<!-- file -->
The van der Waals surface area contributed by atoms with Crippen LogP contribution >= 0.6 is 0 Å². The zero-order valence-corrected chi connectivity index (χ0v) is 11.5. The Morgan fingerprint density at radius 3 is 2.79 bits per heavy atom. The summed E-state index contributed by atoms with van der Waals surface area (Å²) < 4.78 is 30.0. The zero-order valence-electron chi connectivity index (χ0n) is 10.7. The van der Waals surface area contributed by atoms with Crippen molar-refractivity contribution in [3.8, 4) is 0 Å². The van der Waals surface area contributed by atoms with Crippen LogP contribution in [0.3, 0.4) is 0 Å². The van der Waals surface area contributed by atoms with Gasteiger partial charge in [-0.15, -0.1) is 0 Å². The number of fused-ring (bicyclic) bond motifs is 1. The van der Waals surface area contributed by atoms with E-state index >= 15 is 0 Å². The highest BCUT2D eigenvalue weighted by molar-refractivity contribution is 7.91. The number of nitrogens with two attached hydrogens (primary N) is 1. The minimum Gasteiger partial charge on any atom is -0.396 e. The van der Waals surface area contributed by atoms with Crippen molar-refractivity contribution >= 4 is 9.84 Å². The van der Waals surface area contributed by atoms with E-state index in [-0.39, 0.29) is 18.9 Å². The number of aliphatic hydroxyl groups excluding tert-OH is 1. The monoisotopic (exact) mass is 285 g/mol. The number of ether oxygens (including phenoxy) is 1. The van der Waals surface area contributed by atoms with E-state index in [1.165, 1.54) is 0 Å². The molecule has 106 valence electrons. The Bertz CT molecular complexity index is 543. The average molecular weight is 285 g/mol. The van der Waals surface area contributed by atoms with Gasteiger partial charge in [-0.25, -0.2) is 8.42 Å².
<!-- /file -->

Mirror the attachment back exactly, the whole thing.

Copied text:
The van der Waals surface area contributed by atoms with Crippen LogP contribution >= 0.6 is 0 Å². The zero-order valence-corrected chi connectivity index (χ0v) is 11.5. The Morgan fingerprint density at radius 3 is 2.79 bits per heavy atom. The summed E-state index contributed by atoms with van der Waals surface area (Å²) < 4.78 is 30.0. The zero-order valence-electron chi connectivity index (χ0n) is 10.7. The van der Waals surface area contributed by atoms with Crippen molar-refractivity contribution in [3.8, 4) is 0 Å². The van der Waals surface area contributed by atoms with Crippen LogP contribution in [0.3, 0.4) is 0 Å². The van der Waals surface area contributed by atoms with Gasteiger partial charge in [-0.15, -0.1) is 0 Å². The number of fused-ring (bicyclic) bond motifs is 1. The van der Waals surface area contributed by atoms with E-state index >= 15 is 0 Å². The highest BCUT2D eigenvalue weighted by molar-refractivity contribution is 7.91. The number of nitrogens with two attached hydrogens (primary N) is 1. The minimum Gasteiger partial charge on any atom is -0.396 e. The van der Waals surface area contributed by atoms with Crippen molar-refractivity contribution >= 4 is 9.84 Å². The van der Waals surface area contributed by atoms with E-state index in [-0.39, 0.29) is 18.9 Å². The number of aliphatic hydroxyl groups excluding tert-OH is 1. The monoisotopic (exact) mass is 285 g/mol. The number of ether oxygens (including phenoxy) is 1. The van der Waals surface area contributed by atoms with E-state index in [1.165, 1.54) is 0 Å². The molecule has 106 valence electrons. The Bertz CT molecular complexity index is 543. The average molecular weight is 285 g/mol. The van der Waals surface area contributed by atoms with Gasteiger partial charge in [-0.25, -0.2) is 8.42 Å².